Sure. The visibility, I think Gretchen commented on what we could look into the fourth quarter and see. I don't know that we have any particularly good visibility into the 2011 timeframe yet, the drilling budgets and capital budgets are being developed. I think we have some expectations, maybe aspirations that, particularly on the liquid side, that would remain a healthy consumption area that's going well right now. The economics are certainly very supportive of it. On the gas side, I think there is pretty good trends in gas consumption, we would hope, and maybe that would continue to stabilize and support good gas drilling, but I think if there's room to move in the opposite direction, it might be gas, just because the price level hasn't been as supportive, but we don't really have much knowledge or insight into anything in 2011 so far.

Operator

The next line is Michelle Applebaum with Michelle Applebaum Consulting.

Michelle Applebaum - Michelle Applebaum Research

It makes me wonder looking at all these results in the outlook and what's going on in the market in terms of thinking about the long term. We've already had more than two years of this market, and the only thing that's really consistent is volatility, unpredictability. And you have a business model that, the industry does, it doesn't do well with that. When do we start thinking about what do you do different, what can you do different to minimize some of the damage? I mean you guys are doing a great job fixing the economy, but what can be done? But you can't do a lot about that. What can you do with the company to help the business model?

John Surma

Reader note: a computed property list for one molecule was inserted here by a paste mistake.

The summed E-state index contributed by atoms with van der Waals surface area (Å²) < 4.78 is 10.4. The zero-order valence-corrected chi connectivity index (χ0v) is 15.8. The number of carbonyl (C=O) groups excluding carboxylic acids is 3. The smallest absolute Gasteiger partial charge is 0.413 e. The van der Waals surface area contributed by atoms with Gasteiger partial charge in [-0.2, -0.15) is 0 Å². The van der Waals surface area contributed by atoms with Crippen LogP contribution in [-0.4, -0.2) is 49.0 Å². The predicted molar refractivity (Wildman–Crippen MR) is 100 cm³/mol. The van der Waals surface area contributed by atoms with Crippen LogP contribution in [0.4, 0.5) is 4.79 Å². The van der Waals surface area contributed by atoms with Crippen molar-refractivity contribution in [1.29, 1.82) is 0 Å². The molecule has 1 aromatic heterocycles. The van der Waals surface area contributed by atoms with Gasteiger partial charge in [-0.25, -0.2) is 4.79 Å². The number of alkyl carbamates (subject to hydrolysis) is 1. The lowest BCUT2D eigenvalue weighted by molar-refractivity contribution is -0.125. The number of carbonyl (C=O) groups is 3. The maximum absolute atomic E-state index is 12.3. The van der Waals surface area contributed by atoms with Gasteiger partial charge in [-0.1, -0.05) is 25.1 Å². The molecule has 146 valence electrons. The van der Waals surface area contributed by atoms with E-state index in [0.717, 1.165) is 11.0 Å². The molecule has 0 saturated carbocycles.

That's a good question, Michelle. If we had any real magic solution, we'd be out working on it right now rather than talking to all of you. No offense intended of course. But no, what I think what we have to do is the only thing we can do, is just try to keep our cost under control, and find a way to get more a variable and less of a fix. Then that's been a Holy Grail for us for a long time, and we make a little bit of progress incrementally, but not that's going to change the business model right now. I think we have to take a pretty sober and hard look at what the long-term demand trends are. We take that look, and we still believe that long term demand trends for U.S. Steel consumption, ultimately probably return to something like normal. And if they don't, it implies a big step-down in standard living. And I don't know if the American people have signed up for that just yet. So our view would be still on a longer-term optimism on North America and the U.S. in particular, from an economic standpoint. And if the economics get lined out right in North America and the U.S., then I think steel consumption should move back to where it traditionally has been over 20, 30, 40, 50 years. And in that world, we can do just fine. If the overall consumption rates settle out someplace lower, then I think we would have to look exclusively at our configuration to see if we're configured right for the world we're in. But it's a little bit too soon yet, even though it's been a long slog of two years, as you pointed out. A little bit too soon for us to make that judgment just yet.